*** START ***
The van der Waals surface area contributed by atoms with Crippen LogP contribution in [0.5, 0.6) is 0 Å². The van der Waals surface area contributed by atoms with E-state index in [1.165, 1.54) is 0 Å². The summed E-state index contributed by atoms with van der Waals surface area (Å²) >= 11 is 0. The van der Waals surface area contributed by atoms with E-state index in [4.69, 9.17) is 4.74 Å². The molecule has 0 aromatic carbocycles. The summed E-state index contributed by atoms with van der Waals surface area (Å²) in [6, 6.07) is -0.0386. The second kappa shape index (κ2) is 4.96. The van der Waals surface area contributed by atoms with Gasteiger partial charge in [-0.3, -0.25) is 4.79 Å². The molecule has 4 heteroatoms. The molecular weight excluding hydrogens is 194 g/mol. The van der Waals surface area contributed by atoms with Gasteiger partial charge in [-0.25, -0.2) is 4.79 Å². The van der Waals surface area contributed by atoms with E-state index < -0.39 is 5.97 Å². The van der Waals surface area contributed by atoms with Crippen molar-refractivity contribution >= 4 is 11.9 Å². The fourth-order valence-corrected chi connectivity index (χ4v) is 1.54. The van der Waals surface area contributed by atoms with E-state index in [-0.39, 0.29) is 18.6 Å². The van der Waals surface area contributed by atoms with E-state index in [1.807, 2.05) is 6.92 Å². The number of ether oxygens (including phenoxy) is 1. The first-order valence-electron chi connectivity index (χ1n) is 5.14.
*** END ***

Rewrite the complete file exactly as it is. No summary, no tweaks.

The van der Waals surface area contributed by atoms with Crippen LogP contribution in [0.5, 0.6) is 0 Å². The van der Waals surface area contributed by atoms with E-state index in [1.165, 1.54) is 0 Å². The summed E-state index contributed by atoms with van der Waals surface area (Å²) >= 11 is 0. The van der Waals surface area contributed by atoms with E-state index in [4.69, 9.17) is 4.74 Å². The molecule has 0 aromatic carbocycles. The summed E-state index contributed by atoms with van der Waals surface area (Å²) in [6, 6.07) is -0.0386. The second kappa shape index (κ2) is 4.96. The van der Waals surface area contributed by atoms with Gasteiger partial charge in [-0.3, -0.25) is 4.79 Å². The molecule has 4 heteroatoms. The molecular weight excluding hydrogens is 194 g/mol. The van der Waals surface area contributed by atoms with Gasteiger partial charge in [-0.25, -0.2) is 4.79 Å². The van der Waals surface area contributed by atoms with E-state index < -0.39 is 5.97 Å². The van der Waals surface area contributed by atoms with Crippen molar-refractivity contribution >= 4 is 11.9 Å². The fourth-order valence-corrected chi connectivity index (χ4v) is 1.54. The van der Waals surface area contributed by atoms with E-state index in [-0.39, 0.29) is 18.6 Å². The van der Waals surface area contributed by atoms with E-state index in [1.807, 2.05) is 6.92 Å². The number of ether oxygens (including phenoxy) is 1. The first-order valence-electron chi connectivity index (χ1n) is 5.14.